McKinney W, Jackson M, Sager TM, Reynolds JS, Chen BT, Afshari A, Krajnak K, Waugh S, Johnson C, Mercer RR, Frazer DG, Thomas TA, Castranova V: Pulmonary and cardiovascular responses of rats to inhalation of a commercial antimicrobial spray containing titanium dioxide nanoparticles. Inhal Toxicol 2012, 24: 447–457. 10.3109/08958378.2012.685111
Takenaka S, Karg E, Roth C, Schulz H, Ziesenis A, Heinzmann U, Schramel P, Heyder J: Pulmonary and systemic distribution of inhaled ultrafine silver particles in rats. Environ Health Perspect 2001,109(Suppl 4):547–551.
Takenaka S, Karg E, Kreyling WG, Lentner B, Moller W, Behnke-Semmler M, Jennen L, Walch A, Michalke B, Schramel P, Heyder J, Schulz H: Distribution pattern of inhaled ultrafine gold particles in the rat lung. Inhal Toxicol 2006, 18: 733–740. 10.1080/08958370600748281
Oberdorster G, Sharp Z, Atudorei V, Elder A, Gelein R, Lunts A, Kreyling W, Cox C: Extrapulmonary translocation of ultrafine carbon particles following whole-body inhalation exposure of rats. J Toxicol Environ Health A 2002, 65: 1531–1543. 10.1080/00984100290071658
Oberdorster G, Sharp Z, Atudorei V, Elder A, Gelein R, Kreyling W, Cox C: Translocation of inhaled ultrafine particles to the brain. Inhal Toxicol 2004, 16: 437–445. 10.1080/08958370490439597
Geiser M, Rothen-Rutishauser B, Kapp N, Schurch S, Kreyling W, Schulz H, Semmler M, Im HV, Heyder J, Gehr P: Ultrafine particles cross cellular membranes by nonphagocytic mechanisms in lungs and in cultured cells. Environ Health Perspect 2005, 113: 1555–1560. 10.1289/ehp.8006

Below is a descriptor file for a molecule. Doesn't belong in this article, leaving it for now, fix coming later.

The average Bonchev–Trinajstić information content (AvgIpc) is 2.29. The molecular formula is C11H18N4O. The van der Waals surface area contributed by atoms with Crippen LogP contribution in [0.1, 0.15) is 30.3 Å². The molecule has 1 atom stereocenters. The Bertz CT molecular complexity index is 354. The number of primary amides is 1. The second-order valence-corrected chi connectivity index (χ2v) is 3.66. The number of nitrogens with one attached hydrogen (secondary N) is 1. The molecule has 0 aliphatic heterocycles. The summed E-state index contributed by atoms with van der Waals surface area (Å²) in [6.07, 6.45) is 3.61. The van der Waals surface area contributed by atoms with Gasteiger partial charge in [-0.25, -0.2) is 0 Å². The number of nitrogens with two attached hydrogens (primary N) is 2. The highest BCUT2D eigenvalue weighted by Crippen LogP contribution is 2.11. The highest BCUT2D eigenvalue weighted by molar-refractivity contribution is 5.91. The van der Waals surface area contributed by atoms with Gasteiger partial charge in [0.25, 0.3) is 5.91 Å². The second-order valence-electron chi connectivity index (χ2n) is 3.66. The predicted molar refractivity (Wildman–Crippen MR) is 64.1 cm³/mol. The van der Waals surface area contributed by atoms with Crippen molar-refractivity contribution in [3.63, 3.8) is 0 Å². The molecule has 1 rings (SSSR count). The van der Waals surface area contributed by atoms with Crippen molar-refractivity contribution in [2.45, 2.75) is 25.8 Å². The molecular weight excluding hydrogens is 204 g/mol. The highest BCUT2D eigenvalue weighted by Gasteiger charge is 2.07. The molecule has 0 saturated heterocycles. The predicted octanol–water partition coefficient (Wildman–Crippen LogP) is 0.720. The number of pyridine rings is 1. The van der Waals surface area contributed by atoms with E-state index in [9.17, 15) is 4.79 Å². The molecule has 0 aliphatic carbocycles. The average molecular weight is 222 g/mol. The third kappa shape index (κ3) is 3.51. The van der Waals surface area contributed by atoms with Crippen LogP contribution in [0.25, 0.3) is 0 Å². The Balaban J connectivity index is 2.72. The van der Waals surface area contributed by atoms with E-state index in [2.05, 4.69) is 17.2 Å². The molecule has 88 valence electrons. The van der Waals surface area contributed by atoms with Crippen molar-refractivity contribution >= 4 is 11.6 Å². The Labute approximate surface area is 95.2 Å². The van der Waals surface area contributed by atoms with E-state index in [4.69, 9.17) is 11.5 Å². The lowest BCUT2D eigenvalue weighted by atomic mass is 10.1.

Geiser M, Casaulta M, Kupferschmid B, Schulz H, Semmler-Behnke M, Kreyling W: The role of macrophages in the clearance of inhaled ultrafine titanium dioxide particles. Am J Respir Cell Mol Biol 2008, 38: 371–376. 10.1165/rcmb.2007-0138OC
Elder A, Gelein R, Silva V, Feikert T, Opanashuk L, Carter J, Potter R, Maynard A, Ito Y, Finkelstein J, Oberdorster G: Translocation of inhaled ultrafine manganese oxide particles to the central nervous system. Environ Health Perspect 2006, 114: 1172–1178. 10.1289/ehp.9030
Kreyling WG, Semmler-Behnke M, Seitz J, Scymczak W, Wenk A, Mayer P, Takenaka S, Oberdorster G: Size dependence of the translocation of inhaled iridium and carbon nanoparticle aggregates from the lung of rats to the blood and secondary target organs. Inhal Toxicol 2009,21(Suppl 1):55–60.
Chen Z, Meng H, Xing G, Chen C, Zhao Y, Jia G, Wang T, Yuan H, Ye C, Zhao F, Chai Z, Zhu C, Fang X, Ma B, Wan L: Acute toxicological effects of copper nanoparticles in vivo. Toxicol Lett 2006, 163: 109–120. 10.1016/j.toxlet.2005.10.003
Choi HS, Ashitate Y, Lee JH, Kim SH, Matsui A, Insin N, Bawendi MG, Semmler-Behnke M, Frangioni JV, Tsuda A: Rapid translocation of nanoparticles from the lung airspaces to the body. Nat Biotechnol 2010, 28: 1300–1303. 10.1038/nbt.1696
Diang HM, Tian WD, Ma YQ: Designing nanoparticle translocation through membranes by computer simulations. ACS Nano 2012, 6: 1230–1238. 10.1021/nn2038862
Zaqout MS, Sumizawa T, Igisu H, Wilson D, Myojo T, Ueno S: Binding of titanium dioxide nanoparticles to lactate dehydrogenase. Environ Health Prev Med 2012, 17: 341–345. 10.1007/s12199-011-0245-7
Meena R, Pal R, Pradhan SN, Rani M, Paulraj R: Comparative study of TiO 2 and TiSiO 4 nanoparticles induced oxidative stress and apoptosis of HEK-293 cells. Adv Mat Lett 2012, 3: 459–465.
Sayes CM, Wahi R, Kurian PA, Liu Y, West JL, Ausman KD, Warheit DB, Colvin VL: Correlating nanoscale titania structure with toxicity: a cytotoxicity and inflammatory response study with human dermal fibroblasts and human lung epithelial cells. Toxicol Sci 2006, 92: 174–185. 10.1093/toxsci/kfj197
Schanen BC, Karakoti AS, Seal S, Drake DR III, Warren WL, Self WT: Exposure to titanium dioxide nanomaterials provokes inflammation of an in vitro human immune construct. ACS Nano 2009, 3: 2523–2532. 10.1021/nn900403h
Oberdorster G: Safety assessment for nanotechnology and nanomedicine: concepts of nanotoxicology. J Intern Med 2010, 267: 89–105. 10.1111/j.1365-2796.2009.02187.x